What is social procurement?
Social procurement is when organisations use their buying power to create social value.
Social value is created when a procurement activity delivers social or sustainable outcomes. This can be things like:
- creating jobs for Victorians finding it hard to get work
- achieving a better outcome for the environment
- purchasing from a social benefit supplier
- training young people so they have the skills they need for a successful career
There are direct and indirect approaches to social procurement.
This is where a social benefit supplier contracts with the Government to provide goods, services, or construction. In this situation, these suppliers give the Government direct social value.
This is where a mainstream supplier contracts with the Government to provide goods, services, or construction.
Mainstream suppliers might have special clauses in their contracts. These clauses ensure the suppliers give the Government social value.
A mainstream supplier might need to:
- subcontract work to a social benefit supplier
- employ priority jobseekers
- reduce its impact on the environment
In these situations, these suppliers give the Government indirect social value.
What is the Social Procurement Framework?
The Victorian Government set up Victoria’s Social Procurement Framework. It uses its buying power to create:
- jobs and skills-based training opportunities for priority jobseekers
- business opportunities for social benefit suppliers
- environmental outcomes
The Social Procurement Framework applies to all the goods, services and construction that the Victorian Government buys. It came into effect on 1 September 2018.
Who is a supplier under the Social Procurement Framework?
Under the Social Procurement Framework, there are 2 main types of suppliers. Suppliers provide an Agency with goods, services or construction.
Social benefit suppliers
Social benefit suppliers are Victorian suppliers that are:
- a social enterprise certified by
- an Australian Disability Enterprise listed with and providing ‘supported employment services’ in line with section 7 of the Disability Services Act 1986 (Commonwealth)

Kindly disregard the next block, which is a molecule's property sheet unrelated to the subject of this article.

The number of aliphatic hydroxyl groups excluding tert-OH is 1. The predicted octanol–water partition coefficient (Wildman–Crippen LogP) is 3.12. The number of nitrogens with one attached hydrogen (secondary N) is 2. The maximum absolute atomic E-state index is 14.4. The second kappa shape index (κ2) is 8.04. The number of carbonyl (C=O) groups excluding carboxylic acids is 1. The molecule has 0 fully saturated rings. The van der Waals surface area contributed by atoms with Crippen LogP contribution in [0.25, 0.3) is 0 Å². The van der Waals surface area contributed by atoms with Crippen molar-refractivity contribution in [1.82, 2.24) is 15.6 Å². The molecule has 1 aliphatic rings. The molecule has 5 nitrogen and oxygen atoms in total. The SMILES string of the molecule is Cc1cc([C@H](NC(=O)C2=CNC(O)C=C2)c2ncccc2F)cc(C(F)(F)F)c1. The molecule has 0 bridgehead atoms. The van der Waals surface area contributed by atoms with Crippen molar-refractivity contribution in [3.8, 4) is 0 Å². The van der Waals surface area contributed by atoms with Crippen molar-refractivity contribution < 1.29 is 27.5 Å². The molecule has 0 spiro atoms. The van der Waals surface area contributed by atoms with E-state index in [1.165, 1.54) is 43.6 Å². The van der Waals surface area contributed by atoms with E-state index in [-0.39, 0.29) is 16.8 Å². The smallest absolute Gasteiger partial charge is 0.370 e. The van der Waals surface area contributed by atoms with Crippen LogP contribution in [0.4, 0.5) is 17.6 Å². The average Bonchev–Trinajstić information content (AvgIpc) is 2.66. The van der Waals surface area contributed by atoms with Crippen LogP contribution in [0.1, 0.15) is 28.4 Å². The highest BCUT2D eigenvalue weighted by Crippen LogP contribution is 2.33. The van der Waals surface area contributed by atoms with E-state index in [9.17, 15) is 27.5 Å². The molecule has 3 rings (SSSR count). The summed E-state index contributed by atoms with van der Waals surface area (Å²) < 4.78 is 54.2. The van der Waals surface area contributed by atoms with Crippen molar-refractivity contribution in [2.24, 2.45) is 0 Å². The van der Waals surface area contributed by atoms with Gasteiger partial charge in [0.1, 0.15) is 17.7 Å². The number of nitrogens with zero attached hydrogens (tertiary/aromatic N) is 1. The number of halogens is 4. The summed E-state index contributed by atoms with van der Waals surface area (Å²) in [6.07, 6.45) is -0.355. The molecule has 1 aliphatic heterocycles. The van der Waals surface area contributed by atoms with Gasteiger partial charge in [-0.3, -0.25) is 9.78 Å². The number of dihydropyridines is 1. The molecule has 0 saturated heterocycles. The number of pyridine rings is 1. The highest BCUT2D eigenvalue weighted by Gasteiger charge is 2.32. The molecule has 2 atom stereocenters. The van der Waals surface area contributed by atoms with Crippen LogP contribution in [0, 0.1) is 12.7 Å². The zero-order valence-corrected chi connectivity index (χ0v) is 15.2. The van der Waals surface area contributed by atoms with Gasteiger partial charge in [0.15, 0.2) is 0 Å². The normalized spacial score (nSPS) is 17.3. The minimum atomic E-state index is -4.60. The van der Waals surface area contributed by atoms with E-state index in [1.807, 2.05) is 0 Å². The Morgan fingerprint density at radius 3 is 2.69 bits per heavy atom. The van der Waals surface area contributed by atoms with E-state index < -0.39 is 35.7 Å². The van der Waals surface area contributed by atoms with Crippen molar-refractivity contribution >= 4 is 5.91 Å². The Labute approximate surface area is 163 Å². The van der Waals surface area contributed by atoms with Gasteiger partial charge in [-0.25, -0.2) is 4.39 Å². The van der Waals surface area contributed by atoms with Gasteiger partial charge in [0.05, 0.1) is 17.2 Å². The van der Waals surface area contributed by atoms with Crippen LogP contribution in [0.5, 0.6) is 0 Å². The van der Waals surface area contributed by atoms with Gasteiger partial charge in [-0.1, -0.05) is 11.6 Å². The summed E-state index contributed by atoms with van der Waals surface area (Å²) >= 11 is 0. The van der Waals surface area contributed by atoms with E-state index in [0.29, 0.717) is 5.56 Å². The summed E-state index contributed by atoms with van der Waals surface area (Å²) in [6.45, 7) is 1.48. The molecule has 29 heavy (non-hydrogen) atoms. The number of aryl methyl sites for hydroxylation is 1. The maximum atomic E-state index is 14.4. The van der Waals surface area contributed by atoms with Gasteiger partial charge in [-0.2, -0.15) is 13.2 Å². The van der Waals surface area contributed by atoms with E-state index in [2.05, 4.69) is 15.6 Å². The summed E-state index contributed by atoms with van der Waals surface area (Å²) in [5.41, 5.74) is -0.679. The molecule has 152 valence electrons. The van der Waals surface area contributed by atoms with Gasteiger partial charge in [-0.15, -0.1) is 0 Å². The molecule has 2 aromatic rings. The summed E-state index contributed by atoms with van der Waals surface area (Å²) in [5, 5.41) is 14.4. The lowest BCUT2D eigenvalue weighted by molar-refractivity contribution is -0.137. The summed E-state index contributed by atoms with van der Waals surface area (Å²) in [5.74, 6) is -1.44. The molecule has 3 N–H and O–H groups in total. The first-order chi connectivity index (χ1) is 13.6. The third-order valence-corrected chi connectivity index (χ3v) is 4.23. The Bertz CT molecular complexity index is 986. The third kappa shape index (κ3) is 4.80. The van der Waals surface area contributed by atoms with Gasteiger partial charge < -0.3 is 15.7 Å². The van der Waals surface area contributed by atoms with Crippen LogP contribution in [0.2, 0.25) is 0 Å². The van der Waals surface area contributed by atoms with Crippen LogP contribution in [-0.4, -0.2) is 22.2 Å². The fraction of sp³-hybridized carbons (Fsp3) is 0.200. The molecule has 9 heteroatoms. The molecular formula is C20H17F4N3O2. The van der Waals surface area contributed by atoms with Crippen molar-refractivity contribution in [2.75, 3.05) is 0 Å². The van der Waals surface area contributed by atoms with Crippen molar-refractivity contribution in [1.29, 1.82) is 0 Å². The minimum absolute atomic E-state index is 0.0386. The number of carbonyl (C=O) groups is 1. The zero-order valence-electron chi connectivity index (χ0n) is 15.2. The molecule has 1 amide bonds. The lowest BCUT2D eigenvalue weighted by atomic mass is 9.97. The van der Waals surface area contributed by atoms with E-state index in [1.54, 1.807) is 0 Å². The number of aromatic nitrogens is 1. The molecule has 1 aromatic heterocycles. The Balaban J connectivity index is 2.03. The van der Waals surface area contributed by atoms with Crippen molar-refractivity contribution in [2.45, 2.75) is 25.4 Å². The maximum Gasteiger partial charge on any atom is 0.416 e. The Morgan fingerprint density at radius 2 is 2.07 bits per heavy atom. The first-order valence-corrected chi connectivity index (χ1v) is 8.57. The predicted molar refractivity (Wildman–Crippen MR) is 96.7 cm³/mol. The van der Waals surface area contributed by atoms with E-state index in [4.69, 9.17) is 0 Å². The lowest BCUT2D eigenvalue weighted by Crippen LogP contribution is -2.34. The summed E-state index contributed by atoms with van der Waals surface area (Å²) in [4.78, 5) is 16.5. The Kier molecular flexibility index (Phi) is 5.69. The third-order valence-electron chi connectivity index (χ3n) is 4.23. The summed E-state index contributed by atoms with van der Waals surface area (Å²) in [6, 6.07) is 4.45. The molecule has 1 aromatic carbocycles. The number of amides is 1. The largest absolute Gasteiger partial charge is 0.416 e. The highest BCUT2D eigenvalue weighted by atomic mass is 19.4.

- an Aboriginal business verified by or
Mainstream suppliers are all other suppliers that are not social benefit suppliers.
- what to consider when bidding for new projects
- how to connect with social benefit suppliers
- where to find support
Which Victorians are a priority for outcomes under the Social Procurement Framework?
The Social Procurement Framework focuses on Aboriginal Victorians, Victorians with disability and Victorian priority jobseekers.
People who identify as a person of Aboriginal or Torres Strait Islander descent. Their local community must also accept them as such.
Victorians with disability
Victorian people who have long-term impairments. When combined with other barriers, they may be prevented from participating fully and equally in society.
Impairments must be lasting for 6 months or more and can be:
- mental health
Other barriers for can include negative attitudes or places that are not accessible.
Victorian priority jobseeker
Victorian priority jobseeker means a person residing in Victoria, who is eligible to work.
A person eligible to work refers to:
- Australian citizens
- permanent residents or temporary residents under Australia’s refugee and humanitarian program who hold visas with work entitlements
- other groups consistent with the current guidelines for Jobs Victoria Employment Services
A Victorian priority jobseeker must also be one of the following:
- unemployed for six months or more
At risk of long-term unemployment
- currently unemployed, or working less than 12 hours per week in casual, temporary, or intermittent work
- at risk of long-term unemployment due to employment barriers
- aged 15 to 24
- unemployed or working less than 12 hours in casual, temporary, or intermittent work
- not in full time study
Employment barriers refers to the following barriers to employment:
- not completing secondary education
- low English language proficiency
- low literacy (reading/writing)
- personal circumstances (e.g. experience of family violence, drug and alcohol dependence, carer’s responsibilities)
- health difficulties (including mental health or disability)
- criminal record
- unstable housing or homelessness
The Department of Government Services has issued this list and it is subject to updates.
Reviewed 27 September 2023